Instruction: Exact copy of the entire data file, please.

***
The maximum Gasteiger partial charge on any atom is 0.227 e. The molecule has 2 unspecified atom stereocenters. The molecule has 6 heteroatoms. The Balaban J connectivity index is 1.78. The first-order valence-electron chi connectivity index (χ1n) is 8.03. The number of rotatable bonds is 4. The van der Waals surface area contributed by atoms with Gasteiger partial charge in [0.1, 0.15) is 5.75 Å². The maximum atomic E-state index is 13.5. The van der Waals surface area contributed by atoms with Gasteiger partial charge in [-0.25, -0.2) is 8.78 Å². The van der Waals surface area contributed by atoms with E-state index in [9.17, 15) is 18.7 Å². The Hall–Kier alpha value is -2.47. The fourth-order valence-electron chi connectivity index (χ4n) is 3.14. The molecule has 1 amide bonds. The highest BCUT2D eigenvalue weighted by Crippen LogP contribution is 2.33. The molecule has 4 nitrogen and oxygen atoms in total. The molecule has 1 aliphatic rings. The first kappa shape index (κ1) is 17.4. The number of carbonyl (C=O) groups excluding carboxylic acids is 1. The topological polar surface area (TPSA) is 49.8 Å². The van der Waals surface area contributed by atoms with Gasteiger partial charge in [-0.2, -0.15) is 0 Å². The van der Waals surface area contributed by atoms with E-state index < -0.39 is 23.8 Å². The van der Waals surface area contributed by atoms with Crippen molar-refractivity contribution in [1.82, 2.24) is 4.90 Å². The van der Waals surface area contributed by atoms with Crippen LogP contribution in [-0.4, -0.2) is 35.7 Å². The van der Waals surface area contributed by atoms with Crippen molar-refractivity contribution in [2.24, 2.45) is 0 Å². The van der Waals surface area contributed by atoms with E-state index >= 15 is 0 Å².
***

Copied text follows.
The maximum Gasteiger partial charge on any atom is 0.227 e. The molecule has 2 unspecified atom stereocenters. The molecule has 6 heteroatoms. The Balaban J connectivity index is 1.78. The first-order valence-electron chi connectivity index (χ1n) is 8.03. The number of rotatable bonds is 4. The van der Waals surface area contributed by atoms with Gasteiger partial charge in [0.1, 0.15) is 5.75 Å². The maximum atomic E-state index is 13.5. The van der Waals surface area contributed by atoms with Gasteiger partial charge in [-0.25, -0.2) is 8.78 Å². The van der Waals surface area contributed by atoms with E-state index in [9.17, 15) is 18.7 Å². The Hall–Kier alpha value is -2.47. The fourth-order valence-electron chi connectivity index (χ4n) is 3.14. The molecule has 1 amide bonds. The highest BCUT2D eigenvalue weighted by Crippen LogP contribution is 2.33. The molecule has 4 nitrogen and oxygen atoms in total. The molecule has 1 aliphatic rings. The first kappa shape index (κ1) is 17.4. The number of carbonyl (C=O) groups excluding carboxylic acids is 1. The topological polar surface area (TPSA) is 49.8 Å². The van der Waals surface area contributed by atoms with Gasteiger partial charge in [-0.2, -0.15) is 0 Å². The van der Waals surface area contributed by atoms with E-state index < -0.39 is 23.8 Å². The van der Waals surface area contributed by atoms with Crippen molar-refractivity contribution in [1.82, 2.24) is 4.90 Å². The van der Waals surface area contributed by atoms with Crippen LogP contribution in [-0.4, -0.2) is 35.7 Å². The van der Waals surface area contributed by atoms with Crippen molar-refractivity contribution in [2.24, 2.45) is 0 Å². The van der Waals surface area contributed by atoms with E-state index >= 15 is 0 Å².